You really think you are discovering it all.

  11. Gringo Says:

    Regarding the USSR and computer technology, the joke back in the 1980s was that the USSR claimed to have built the world’s biggest microchip. As an indication of Soviet status in telecom tech: the capos had many phones on their desk, instead of one phone with multiple extensions.

    In 2007, Cuba had 11.6 Internet users per capita. By contrast, Venezuela had 20.8 Internet users per capita. Haiti, 10.4.

  12. Kepler Says:

    Adolfo, you have really no clue.
    USSR and IT? Don’t make me laugh. How old are you?
    Where have you lived all your life? This reminds me precisely that guy in that bus in Southern Valencia who was praising the Soviet Union back in 1990, when it was crumbling apart. Only those clueless people believed that rubbish.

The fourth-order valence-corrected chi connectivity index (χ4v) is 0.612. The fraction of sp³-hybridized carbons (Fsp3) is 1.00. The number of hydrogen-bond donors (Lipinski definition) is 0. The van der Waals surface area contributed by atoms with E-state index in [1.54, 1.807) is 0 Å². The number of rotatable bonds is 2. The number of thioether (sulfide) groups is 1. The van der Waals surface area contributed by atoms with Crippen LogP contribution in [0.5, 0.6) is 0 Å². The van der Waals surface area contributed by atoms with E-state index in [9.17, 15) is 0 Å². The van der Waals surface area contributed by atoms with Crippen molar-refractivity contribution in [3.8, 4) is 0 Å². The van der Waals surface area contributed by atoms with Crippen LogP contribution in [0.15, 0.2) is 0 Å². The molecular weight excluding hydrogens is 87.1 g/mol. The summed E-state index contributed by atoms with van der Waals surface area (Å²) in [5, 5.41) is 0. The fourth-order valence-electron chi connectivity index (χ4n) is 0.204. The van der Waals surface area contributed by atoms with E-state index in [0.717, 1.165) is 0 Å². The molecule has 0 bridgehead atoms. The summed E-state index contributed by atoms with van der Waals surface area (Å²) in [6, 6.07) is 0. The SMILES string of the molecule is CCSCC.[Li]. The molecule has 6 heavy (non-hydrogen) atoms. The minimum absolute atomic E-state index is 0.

I could only laugh at the Soviet Union’s IT back in the eighties. I have several Russian friends who are into IT. They did not get their knowledge from the Soviet Union, mind. And we from time to time discuss about the stone age IT world in the Soviet Union…when we want to joke.

    Apart from their remarkable work in aerospace and weapons, they had very little to show for. There were advances in physics and chemistry and mathematics up to the sixties, but they started to lag behind more and more then. Engineering? Once things started to get more complex, they could not keep up at all.

    The best they could do was trying to reverse engineer some Western products. The same went for Eastern Germany, which was considered in the Soviet Union as THE IT super power for the Eastern Block.

    What a joke, man!

  13. moses Says: